With the end of 2022 approaching, now is the perfect time to take a pelvic health-focused ethics class. For many states, licensed professionals have to fulfill an ethics continuing education requirement, including physical therapists, occupational therapists, mental health, and many other healthcare providers.
I started writing this series a year ago. I struggled to find a class to meet my biannual ethics requirement for New Jersey that was related to my practice in pelvic health. I soon realized that as a pelvic health provider and educator, the most popular questions that come up for practitioners, secondary only to specific treatment interventions, are ethical in nature.
Providers want to know that they are providing services that are legal and ethical. Even if you have never considered yourself as being overly concerned with the topic of ethics, you have probably had these thoughts. That was certainly the case for me! The further I fell down the rabbit hole of ethics, the more I realized it affects our day-to-day clinical life minute by minute. Ethics is the study of right versus wrong and how we make those personal qualifying decisions. So this covers everything from cleaning procedures, scheduling, patient care, and more!
Practitioners want to know that they will not be open to any legal action for the care and services provided. This usually requires more awareness and knowledge than just purchasing an annual liability insurance policy. Each provider and clinical environment has their own ethos, policies, and procedures, but there are also larger existing rules and laws to help guide providers to provide the best possible care.
In Ethical Concerns for the Pelvic Health Professional, we discuss the basics of doing no harm to our patients, obtaining informed consent, and decision-making based on different ethical models. The goal here is to send you to work immediately following this class feeling more confident in ethical labeling and decision-making. This class is a more global and essential look at the concept of ethics as applied to pelvic health.
The sole purpose of Ethical Considerations from a Legal Lens is to explore the ethical challenges pelvic health practitioners may experience from a health law perspective. This course is for any pelvic health professional looking to build skills for ethical evaluation, problem-solving, and derivation of solutions with a specific focus on legalities and related concepts.
This series of ethics-related classes is meant to build your clinical character and problem-solving abilities in what feels like "sticky" situations and help to guide you to clinical and business decisions that make you feel comfortable at the end of a work day.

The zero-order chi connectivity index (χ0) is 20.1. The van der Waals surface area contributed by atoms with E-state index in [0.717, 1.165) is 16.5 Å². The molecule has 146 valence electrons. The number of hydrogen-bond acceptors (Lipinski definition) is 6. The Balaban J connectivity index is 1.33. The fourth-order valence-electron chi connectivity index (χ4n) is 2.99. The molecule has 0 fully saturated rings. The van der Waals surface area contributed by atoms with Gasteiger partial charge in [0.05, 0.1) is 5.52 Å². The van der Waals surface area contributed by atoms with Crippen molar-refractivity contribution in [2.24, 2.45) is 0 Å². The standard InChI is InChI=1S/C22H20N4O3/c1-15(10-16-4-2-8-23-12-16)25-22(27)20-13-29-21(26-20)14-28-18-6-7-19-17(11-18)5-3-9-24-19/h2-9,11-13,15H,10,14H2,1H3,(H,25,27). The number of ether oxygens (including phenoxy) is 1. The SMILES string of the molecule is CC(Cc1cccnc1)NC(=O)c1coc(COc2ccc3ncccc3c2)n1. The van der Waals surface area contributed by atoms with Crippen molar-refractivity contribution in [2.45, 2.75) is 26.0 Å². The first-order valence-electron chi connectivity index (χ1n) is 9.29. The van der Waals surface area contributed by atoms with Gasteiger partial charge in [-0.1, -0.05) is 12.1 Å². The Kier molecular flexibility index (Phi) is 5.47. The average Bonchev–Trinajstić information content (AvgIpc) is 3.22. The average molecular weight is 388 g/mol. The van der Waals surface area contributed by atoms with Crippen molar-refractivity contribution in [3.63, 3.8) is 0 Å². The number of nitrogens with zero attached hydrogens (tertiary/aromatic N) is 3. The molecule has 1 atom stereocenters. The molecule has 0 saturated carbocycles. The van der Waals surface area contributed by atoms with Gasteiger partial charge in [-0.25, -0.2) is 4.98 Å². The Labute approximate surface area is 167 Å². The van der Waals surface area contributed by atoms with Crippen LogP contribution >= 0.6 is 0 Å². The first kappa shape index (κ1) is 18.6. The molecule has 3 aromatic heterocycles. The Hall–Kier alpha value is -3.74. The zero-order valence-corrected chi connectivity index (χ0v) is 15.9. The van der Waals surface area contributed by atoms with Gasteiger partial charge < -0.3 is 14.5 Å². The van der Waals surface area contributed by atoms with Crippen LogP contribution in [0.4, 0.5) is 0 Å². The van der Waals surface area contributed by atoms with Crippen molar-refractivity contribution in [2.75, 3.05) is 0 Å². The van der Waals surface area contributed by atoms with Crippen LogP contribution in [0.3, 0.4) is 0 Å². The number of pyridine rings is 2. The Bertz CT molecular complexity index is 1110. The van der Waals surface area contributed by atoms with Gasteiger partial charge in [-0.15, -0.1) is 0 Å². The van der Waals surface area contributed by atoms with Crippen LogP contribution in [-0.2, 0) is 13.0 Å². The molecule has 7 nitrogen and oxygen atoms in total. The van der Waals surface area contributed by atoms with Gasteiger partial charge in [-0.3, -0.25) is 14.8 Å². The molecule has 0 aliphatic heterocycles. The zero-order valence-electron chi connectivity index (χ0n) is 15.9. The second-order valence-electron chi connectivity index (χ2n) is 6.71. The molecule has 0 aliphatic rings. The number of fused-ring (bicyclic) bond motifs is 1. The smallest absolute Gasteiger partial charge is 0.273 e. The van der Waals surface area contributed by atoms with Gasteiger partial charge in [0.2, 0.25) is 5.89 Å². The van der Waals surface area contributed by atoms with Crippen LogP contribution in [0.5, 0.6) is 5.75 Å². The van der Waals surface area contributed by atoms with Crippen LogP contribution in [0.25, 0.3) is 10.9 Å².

To sweeten up this class series, each offering has an expert join the discussion on certain topics and case studies, to offer additional perspectives and points of view to the discussion.
I am looking forward to having an open discussion about the ethical and legal considerations for our profession at the next offered class on December 10th, 2022!
Ethical Considerations from a Legal Lens
Experience Level: Beginner
Contact Hours: 6
Description: This one-day remote course covers ethical considerations from a legal lens for professionals working in the area of Pelvic Health. In general, Health Care Professionals have many day-to-day ethical considerations to “do no harm.” This includes basic decisions for billing, patient care, safety, and compliance. Pelvic Rehabilitation comes with additional layers of vulnerability and ethical challenges, and the legalities of pelvic health can add further complications for patient care, business, and clinical practice decisions.
The purpose of this class is to explore the ethical challenges Pelvic Health Practitioners may experience from a health law perspective. This course is for any Pelvic Health Professional looking to build skills for ethical evaluation, problem-solving, and derivation of solutions with a specific focus on the legalities and related concepts. Prior to the live aspect of this course, participants will be asked to review the ethical framework and definitions via pre-recorded lecture and take Core Values Self Assessment. Live instruction will review applicable health laws and legal terms that converge with the pelvic health world. This will be followed by case study discussion in small groups, followed by a large group discussion with input from the instructor and a legal expert/ educator. The remainder of this course is meant to be a guided discussion through the legal and ethical struggles of the pelvic health practitioner.
Ethical Concerns for Pelvic Health Professionals - Remote Course
Experience Level: Beginner
Contact Hours: 6
Description: This course is for any Pelvic Health Professional looking to build skills for ethical evaluation, problem-solving, and derivation of solutions, and explores the ethical challenges practitioners may experience including consent, managing trauma and abuse, and preventing misconduct. Prior to the live aspect of this course, participants will be asked to review the ethical framework and definitions via pre-recorded lecture and take Core Values Self Assessment. Live instruction will review the ways in which patients and practitioners can be vulnerable in the pelvic health treatment setting and how to address this. This will be followed by case study discussion in small groups, followed by large group discussion with input from the instructor and an ethics expert/ educator. The remainder of this course is meant to be a guided discussion through the ethical struggles of the pelvic health practitioner